Churchill and Stalin meet at the Kremlin

The British Prime Minister Winston Churchill and the Soviet leader Joseph Stalin share a joke in the Krelim, Moscow, in 1942.

The British Prime Minister Winston Churchill and the Soviet leader Joseph Stalin share a joke in the Kremlin, Moscow, in 1942.

The Allies now believed that the end of the war was in sight. Attention turned to the post war settlement. Churchill had just been in the United States to confer with Roosevelt. The international negotiations at Dunbarton Oaks, Washington had also been largely completed, where the future structure of the United Nations had been decided. He now travelled to Moscow to meet Stalin.

Aside from the mechanisms of the United Nations the real politik was about the relative sphere of influence amongst the Allies in Europe, particularly in those countries which were emerging from German occupation. Churchill was trying to get the Polish Government in Exile to enter talks with Stalin, but also to sort out which of the Allies were to take primary role in the other countries of eastern Europe. It proved to be relatively easy to deal with Stalin, at least it appeared so at the time.

At ten o’clock that night we held our first important meeting in the Kremlin. …

The moment was apt for business, so I said, “Let us settle about our affairs in the Balkans. Your armies are in Roumania and Bulgaria. We have interests, missions, and agents there. Don’t let us get at cross—purposes in small ways. So far as Britain and Russia are concerned, how would it do for you to have ninety per cent. predominance in Roumania, for us to have ninety per cent. of the say in Greece, and go fifty—fifty about Yugoslavia?”

Churchill's copy of secret agreement (Percentages agreement) with Stalin made in Moscow, October, 1944.

Churchill’s copy of secret agreement (Percentages agreement) with Stalin made in Moscow, October, 1944.

While this was being translated I wrote out on a half—sheet of paper:

Russia …90%
The others …10%

Great Britain …90% (in accord with U.S.A.)
Russia …10%

Yugoslavia …50—50%

Hungary …50-50%

Russia …75%
The others …25%

I pushed this across to Stalin, who had by then heard the translation. There was a slight pause. Then he took his blue pencil and made a large tick upon it, and passed it back to us. It was all settled in no more time than it takes to set down.

Of course we had long and anxiously considered our point, and were only dealing with immediate war-time arrangements. All larger questions were reserved on both sides for what we then hoped would be a peace table when the war was won.

After this there was a long silence. The pencilled paper lay in the centre of the table. At length I said, “Might it not be thought rather cynical if it seemed we had disposed of these issues, so fateful to millions of people, in such an offhand manner? Let us burn the paper.” “No, you keep it,” said Stalin.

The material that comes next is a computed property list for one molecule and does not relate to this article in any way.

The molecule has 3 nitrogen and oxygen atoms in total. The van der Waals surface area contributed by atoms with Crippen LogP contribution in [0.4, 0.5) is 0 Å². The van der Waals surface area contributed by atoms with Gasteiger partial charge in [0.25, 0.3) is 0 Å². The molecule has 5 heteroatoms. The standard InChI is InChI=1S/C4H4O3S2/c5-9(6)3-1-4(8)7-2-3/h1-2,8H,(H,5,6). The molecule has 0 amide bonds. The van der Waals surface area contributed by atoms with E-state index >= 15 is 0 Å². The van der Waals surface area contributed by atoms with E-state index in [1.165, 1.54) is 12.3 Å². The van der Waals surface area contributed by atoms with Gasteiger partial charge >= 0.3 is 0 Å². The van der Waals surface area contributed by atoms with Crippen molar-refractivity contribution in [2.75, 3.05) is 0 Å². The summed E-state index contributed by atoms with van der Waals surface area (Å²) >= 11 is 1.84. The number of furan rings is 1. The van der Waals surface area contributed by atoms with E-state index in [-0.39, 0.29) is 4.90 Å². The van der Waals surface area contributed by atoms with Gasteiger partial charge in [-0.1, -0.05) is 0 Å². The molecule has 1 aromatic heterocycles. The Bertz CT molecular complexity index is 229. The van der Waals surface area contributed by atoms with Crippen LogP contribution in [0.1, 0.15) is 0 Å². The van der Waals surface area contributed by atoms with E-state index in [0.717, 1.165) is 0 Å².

Churchill was certainly acutely aware that such an arrangement was open to misinterpretation. A day later he cabled the British cabinet to explain his thinking:

These percentages which I have put down are no more than a method by which in our thoughts we can see how near we are together, and then decide upon the necessary steps to bring us into full agreement.

As I said, they would be considered crude, and even callous, if they were exposed to the scrutiny of the Foreign Offices and diplomats all over the world. Therefore they could not be the basis of any public document, certainly not at the present time.

They might however be a good guide for the conduct of our affairs. If we manage these affairs well we shall perhaps prevent several civil wars and much bloodshed and strife in the small countries concerned. Our broad principle should be to let every country have the form of government which its people desire.

We certainly do not wish to force on any Balkan State monarchic or republican institutions. We have however established certain relations of faithfulness with the Kings of Greece and Yugoslavia. They have sought our shelter from the Nazi foe, and we think that when normal tranquillity is re-established and the enemy has been driven out the peoples of these countries should have a free and fair chance of choosing.

It might even be that Commissioners of the three Great Powers should be stationed there at the time of the elections so as to see that the people have a genuine free choice. There are good precedents for this.

In the light of subsequent events, when the Soviet Bloc took over eastern Europe the meeting was sometimes interpreted as the carving up of Europe on the back of an envelope. Hopes in the west that “countries should have a free and fair chance of choosing” their governments were very misplaced. The de facto occupation of countries in eastern Europe by Soviet troops meant that Stalin was the one who decided.

Contemporary newsreel footage of the Eastern Front in late 1944:

{ 0 comments… add one now }

Leave a Comment

Earlier in the war:

Later in the war: